A POEM ON SPELLING & PRONUNCIATION A POEM ON SPELLING & PRONUNCIATIONAuthor not knownI take it you already knowOf TOUGH and BOUGH and COUGH and DOUGH.Others may stumble but not youOn HICCOUGH, THOROUGH, LOUGH and THROUGHWell done! And now you wish, perhaps,To learn of less familiar traps. Beware of HEARD, a dreadful wordThat looks like BEARD and sounds like BIRDAnd DEAD – it’s said like BED, not BEAD.For goodness sake, don’t call it DEED!Watch out for MEAT and GREAT and THREAT:They rhyme with SUITE and STRAIGHT and DEBT. A MOTH is not a MOTH in MOTHER,Nor BOTH in BOTHER, BROTH in BROTHERAnd HERE is not a match for THERE,Nor DEAR and FEAR for PEAR and BEARAnd then, there’s DOSE and ROSE and LOSE –Just look them up – and GOOSE and CHOOSEAnd CORK and WORK and CARD and WARDAnd FONT and FRONT and WORD and SWORDAnd DO and GO, then THWART and CART.Come, come, I’ve hardly made a start.A dreadful language?

Free Word Games, Vocabulary Building Exercises, English Language Quizzes Looking for mobile games? Create words on the letter wheels Mastermind variation with words Illuminate the hidden word with your mouse Fill in the blanks to finish the arithmetic problem Aldabra giant tortoise (video) A pair of Aldabra giant tortoises at Tobu Zoo in Saitama, Japan. The Aldabra giant tortoise (Aldabrachelys gigantea), from the islands of the Aldabra Atoll in the Seychelles, is one of the largest tortoises in the world. This species is widely referred to as Aldabrachelys gigantea, but has also been placed in the genus Dipsochelys as Dipsochelys dussumieri.[3] Anatomy and morphology[edit] 77 Educational Games and Game Builders I'm often asked if I know of any games for subject "x," "y," or "z" for a particular grade level or age group. My answer is usually yes, but I need to search my archives. Therefore, I've gone through my archives and dug up many of games that I've mentioned over the last four years that are still active online.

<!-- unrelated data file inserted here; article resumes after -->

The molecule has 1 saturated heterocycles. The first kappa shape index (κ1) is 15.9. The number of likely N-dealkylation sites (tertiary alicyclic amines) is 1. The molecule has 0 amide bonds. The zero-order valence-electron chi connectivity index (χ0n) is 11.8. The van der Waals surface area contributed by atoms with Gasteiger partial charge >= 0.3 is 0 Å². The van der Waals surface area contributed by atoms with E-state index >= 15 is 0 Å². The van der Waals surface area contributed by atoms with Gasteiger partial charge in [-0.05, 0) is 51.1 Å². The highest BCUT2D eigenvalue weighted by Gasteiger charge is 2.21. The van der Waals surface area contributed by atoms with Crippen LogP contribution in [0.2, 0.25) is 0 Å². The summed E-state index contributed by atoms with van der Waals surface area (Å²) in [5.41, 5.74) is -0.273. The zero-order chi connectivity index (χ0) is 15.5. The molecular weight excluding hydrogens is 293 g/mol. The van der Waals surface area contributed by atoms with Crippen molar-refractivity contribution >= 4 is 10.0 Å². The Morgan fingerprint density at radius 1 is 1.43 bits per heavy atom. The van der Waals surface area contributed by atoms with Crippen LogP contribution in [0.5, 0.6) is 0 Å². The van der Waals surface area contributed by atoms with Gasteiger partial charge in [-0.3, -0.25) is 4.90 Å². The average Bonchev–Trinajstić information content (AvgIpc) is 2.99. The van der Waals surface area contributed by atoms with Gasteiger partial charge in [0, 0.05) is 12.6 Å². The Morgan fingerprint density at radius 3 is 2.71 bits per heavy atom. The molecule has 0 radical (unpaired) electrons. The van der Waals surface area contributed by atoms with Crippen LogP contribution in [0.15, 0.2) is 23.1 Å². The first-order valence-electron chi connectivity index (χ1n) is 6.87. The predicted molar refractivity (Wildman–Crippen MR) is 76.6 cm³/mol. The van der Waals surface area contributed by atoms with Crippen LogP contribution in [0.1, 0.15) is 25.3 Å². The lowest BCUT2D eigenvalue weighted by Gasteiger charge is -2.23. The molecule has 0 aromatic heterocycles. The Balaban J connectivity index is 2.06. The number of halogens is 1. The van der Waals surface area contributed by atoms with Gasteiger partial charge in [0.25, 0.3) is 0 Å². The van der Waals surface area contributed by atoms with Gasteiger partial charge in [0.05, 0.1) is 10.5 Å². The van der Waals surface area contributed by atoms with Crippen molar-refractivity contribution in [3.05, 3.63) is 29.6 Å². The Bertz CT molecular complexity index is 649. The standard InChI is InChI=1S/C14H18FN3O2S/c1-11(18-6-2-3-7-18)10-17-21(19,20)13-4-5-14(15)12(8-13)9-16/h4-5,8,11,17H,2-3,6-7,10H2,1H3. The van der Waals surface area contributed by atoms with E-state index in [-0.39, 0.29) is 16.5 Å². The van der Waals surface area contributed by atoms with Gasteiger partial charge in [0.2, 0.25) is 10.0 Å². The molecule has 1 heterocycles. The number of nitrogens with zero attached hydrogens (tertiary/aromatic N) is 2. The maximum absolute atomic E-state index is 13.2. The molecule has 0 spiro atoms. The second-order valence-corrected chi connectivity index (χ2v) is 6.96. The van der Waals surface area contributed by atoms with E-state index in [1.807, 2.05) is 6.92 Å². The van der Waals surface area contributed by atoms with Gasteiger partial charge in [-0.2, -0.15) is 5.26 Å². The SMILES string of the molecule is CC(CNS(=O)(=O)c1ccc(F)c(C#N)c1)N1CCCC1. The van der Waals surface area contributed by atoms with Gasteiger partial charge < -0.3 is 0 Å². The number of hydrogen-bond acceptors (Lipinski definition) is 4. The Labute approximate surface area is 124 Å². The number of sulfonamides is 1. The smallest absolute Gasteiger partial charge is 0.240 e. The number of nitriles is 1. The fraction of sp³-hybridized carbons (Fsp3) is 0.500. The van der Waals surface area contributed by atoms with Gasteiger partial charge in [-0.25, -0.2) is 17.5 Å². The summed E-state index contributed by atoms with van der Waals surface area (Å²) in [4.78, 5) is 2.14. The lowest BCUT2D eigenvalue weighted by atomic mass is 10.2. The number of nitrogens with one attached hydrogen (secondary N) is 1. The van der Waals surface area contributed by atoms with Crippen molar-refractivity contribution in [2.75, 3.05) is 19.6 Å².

The History of the English Language, Animated By Maria Popova The history of language, that peculiar human faculty that Darwin believed was half art and half instinct, is intricately intertwined with the evolution of our species, our capacity for invention, our understanding of human biology, and even the progress of our gender politics. From the fine folks at Open University — who previously gave us these delightful 60-second animated syntheses of the world’s major religions, philosophy’s greatest thought experiments, and the major creative movements in design — comes this infinitely entertaining and illuminating animated history of the English language in 10 minutes:

Topics for Kids Welcome to "Topics for Kids", a website where you can find lots of amazing online activities, word games, exercises, quizzes , e-books, songs, videos and other resources to learn basic vocabulary about English topics. Enjoy it! 10 Ways to Give Your Kids an Honest-to-Goodness 1970s Summer  It is officially June. The Pinterest pages, Facebook feeds and family magazine features are loaded up with all the activities you should do with your kids this summer. AS. IF. As if we need more activities.